Agile Gibbon Ape
Facts about Agile Gibbon Apes. "Scientific name for Agile gibbon is Hylobates agilis". Agile Gibbon Ape is also known as the Black Handed Gibbon, is a black or red brown primate belonging to the gibbon family and commonly found in parts of southern Thailand, Malaysia and Indonesia. The encroachment of the species' habitat has led to their reduction leading the IUCN to pronounce it an endangered species.
The Agile Gibbon Ape is either black or red brown in appearance, and it has a white brow. The male has light-grey cheeks, and it is larger than the female. Agile Gibbon Ape can weigh from 4 to 6 kg (8.8 to 13.2 lbs) although research has indicated that Agile Gibbon Ape can weigh 8 kg (17.6 lbs) in captivity. Its length is 44 - 63.5 cm (17.3 to 24.8 inches) and like other gibbons it does not possess a tail. Agile Gibbon Ape has very long hands that it uses for swinging from one branch to another at a quick pace. It can swing up to 3 meters (9.8 feet) and can jump more than 9 meters (29.5 feet). Its locomotion abilities allow it to cover large areas in a short period. It spends a larger part of its life on top of the trees and rarely comes down to the ground. The Agile Gibbon Ape is capable of walking straight on its two legs when on the ground. It achieves this by placing its arms above the head for balance.
The Agile Gibbon Ape is a monogamous primate that lives in its territory. The male and the female Agile Gibbon Ape come together and create a new family away from their parents. Because of their social nature, the animals form groups of two to seven to strengthen their territory. The Agile Gibbon Ape is not tolerant to intruders, and it will make noises and songs to warn the intruders.
Agile Gibbon Apes primary source of food is fruits although, in times of scarcity, it can feed on leaves, insects and flowers. The family can forage for insects together, sharing insects on one tree at a time. In other instances, the female is in charge of foraging especially after giving birth. Both the male and the female Agile Gibbon Ape are responsible for taking care of the offspring and defending them from predators.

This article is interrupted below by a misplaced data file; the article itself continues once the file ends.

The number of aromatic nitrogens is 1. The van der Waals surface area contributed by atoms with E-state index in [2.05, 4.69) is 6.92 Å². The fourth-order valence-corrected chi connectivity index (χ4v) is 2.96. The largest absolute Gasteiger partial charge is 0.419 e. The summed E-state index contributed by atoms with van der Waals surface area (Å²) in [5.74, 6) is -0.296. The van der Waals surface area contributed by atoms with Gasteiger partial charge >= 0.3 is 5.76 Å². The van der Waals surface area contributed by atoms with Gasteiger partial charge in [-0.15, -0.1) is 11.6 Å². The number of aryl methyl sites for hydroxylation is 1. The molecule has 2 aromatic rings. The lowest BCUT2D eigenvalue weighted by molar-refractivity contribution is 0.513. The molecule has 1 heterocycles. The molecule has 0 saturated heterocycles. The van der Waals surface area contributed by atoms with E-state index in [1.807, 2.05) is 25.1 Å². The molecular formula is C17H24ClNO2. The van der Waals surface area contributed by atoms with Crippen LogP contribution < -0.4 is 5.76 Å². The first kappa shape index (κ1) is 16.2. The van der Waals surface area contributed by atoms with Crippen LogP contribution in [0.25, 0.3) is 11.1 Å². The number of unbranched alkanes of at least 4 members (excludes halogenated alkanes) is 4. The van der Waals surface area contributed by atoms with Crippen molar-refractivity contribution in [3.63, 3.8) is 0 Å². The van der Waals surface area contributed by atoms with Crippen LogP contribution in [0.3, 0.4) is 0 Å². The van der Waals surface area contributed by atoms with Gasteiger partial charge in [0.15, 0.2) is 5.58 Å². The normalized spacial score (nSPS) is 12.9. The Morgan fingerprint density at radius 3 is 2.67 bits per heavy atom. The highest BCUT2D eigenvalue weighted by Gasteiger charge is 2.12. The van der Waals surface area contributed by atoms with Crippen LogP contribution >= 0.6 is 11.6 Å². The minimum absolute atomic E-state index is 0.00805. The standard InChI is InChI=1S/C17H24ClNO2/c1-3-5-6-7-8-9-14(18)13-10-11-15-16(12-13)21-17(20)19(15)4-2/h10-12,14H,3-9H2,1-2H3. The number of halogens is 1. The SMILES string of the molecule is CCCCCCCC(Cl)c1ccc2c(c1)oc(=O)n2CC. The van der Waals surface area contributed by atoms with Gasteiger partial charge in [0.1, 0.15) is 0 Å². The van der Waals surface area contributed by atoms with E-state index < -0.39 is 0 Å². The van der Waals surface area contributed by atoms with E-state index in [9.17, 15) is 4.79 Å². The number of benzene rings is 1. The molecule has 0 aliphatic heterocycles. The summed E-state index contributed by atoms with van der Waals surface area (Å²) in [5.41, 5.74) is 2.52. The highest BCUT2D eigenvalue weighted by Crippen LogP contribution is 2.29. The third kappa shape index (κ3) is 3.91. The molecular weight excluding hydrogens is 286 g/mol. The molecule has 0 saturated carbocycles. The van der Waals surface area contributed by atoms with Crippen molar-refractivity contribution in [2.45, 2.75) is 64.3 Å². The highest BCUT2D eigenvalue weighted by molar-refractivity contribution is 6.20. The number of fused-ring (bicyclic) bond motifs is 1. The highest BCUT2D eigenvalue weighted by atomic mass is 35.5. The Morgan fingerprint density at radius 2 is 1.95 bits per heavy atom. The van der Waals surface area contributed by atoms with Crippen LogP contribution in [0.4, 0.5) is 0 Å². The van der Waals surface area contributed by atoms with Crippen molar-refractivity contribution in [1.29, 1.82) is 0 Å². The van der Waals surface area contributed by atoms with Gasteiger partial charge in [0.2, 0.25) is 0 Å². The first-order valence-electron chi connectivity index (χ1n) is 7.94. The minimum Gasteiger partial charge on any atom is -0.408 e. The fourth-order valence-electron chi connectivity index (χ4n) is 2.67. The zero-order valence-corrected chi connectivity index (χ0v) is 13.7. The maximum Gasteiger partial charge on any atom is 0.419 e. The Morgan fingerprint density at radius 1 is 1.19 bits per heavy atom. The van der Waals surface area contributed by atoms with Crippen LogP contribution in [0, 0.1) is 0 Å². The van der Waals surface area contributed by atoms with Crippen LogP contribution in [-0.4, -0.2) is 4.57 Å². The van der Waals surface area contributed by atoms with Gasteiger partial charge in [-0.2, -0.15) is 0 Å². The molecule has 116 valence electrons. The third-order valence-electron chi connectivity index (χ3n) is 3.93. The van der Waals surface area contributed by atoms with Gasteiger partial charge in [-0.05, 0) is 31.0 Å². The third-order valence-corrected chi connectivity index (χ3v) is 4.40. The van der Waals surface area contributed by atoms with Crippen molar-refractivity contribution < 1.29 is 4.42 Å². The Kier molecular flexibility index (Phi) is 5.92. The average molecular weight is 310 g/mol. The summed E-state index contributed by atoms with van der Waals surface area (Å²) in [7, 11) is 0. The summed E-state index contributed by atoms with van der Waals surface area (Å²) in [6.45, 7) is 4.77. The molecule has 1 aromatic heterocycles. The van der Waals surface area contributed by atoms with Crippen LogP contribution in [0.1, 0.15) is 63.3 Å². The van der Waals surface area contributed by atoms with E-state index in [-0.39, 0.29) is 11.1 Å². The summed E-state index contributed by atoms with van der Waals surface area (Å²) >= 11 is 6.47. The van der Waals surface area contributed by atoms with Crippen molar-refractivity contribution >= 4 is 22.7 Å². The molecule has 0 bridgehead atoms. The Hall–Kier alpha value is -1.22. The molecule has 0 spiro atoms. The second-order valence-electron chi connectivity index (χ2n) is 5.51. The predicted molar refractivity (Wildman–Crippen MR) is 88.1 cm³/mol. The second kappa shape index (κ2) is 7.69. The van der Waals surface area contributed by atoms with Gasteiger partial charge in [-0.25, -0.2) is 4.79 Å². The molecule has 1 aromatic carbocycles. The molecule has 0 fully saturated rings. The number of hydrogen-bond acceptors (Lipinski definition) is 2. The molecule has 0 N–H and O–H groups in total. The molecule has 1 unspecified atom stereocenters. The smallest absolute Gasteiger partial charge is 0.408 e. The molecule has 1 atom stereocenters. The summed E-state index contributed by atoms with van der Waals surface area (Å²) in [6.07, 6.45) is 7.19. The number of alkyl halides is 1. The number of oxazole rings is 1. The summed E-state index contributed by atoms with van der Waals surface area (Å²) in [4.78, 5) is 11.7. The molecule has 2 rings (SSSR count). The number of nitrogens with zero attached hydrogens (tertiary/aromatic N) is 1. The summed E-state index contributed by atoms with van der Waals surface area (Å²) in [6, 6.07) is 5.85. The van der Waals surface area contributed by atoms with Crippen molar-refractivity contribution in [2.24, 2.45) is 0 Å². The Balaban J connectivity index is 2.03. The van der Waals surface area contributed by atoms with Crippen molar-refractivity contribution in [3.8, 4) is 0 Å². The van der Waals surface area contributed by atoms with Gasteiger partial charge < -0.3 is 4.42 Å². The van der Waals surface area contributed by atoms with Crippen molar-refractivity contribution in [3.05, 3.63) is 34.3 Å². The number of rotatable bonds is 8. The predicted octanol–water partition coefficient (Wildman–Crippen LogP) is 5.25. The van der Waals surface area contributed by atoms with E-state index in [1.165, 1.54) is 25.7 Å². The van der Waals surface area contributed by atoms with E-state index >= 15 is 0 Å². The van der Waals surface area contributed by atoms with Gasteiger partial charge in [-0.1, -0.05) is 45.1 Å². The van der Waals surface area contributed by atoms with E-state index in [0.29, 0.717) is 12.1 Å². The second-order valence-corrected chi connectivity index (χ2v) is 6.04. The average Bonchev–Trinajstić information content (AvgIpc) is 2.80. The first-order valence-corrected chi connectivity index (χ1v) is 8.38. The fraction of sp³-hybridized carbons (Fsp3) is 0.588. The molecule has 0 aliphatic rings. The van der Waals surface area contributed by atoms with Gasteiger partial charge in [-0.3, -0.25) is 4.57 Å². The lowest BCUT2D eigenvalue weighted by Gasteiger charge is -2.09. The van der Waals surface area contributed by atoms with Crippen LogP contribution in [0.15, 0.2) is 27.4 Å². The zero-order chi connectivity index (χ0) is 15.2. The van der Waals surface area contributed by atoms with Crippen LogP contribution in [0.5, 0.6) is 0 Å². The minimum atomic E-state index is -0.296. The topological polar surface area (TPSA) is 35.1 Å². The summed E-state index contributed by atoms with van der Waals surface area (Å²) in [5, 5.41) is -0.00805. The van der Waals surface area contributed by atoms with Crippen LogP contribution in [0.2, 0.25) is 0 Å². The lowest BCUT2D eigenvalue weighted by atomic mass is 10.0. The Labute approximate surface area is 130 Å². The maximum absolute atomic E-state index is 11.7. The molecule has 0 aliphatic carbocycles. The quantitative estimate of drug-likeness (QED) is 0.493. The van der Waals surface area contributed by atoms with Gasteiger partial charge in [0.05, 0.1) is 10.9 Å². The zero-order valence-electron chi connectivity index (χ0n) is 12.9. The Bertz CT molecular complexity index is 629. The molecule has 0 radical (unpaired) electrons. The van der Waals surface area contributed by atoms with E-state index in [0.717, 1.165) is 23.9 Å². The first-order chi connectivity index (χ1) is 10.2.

The gestation period of the Agile Gibbon Ape is seven months, and the female gives birth to one offspring. At the age of two years the young Agile Gibbon Ape is weaned, and it starts feeding on seeds just like the grown-ups. The offspring stays with the family for eight years, after which it leaves to look for a mate.
Like all primates, Agile Gibbon Apes have its way of communicating. Every morning the male and the female perform duets to mark their territory. Other pairs will respond by performing a duet. The loud calls can also be used to indicate aggression, to keep off intruders or to send a message to a member of its group. Each group has its unique call.
Efforts are being made by conservationists to protect the Agile Gibbon Apes from eminent extinction. Their main threat is human activities such as deforestation. Agile Gibbon Ape is also poached and sold as pets to individuals from foreign countries. The primate’s habitat is tropical rain forest sand dry tropical forest.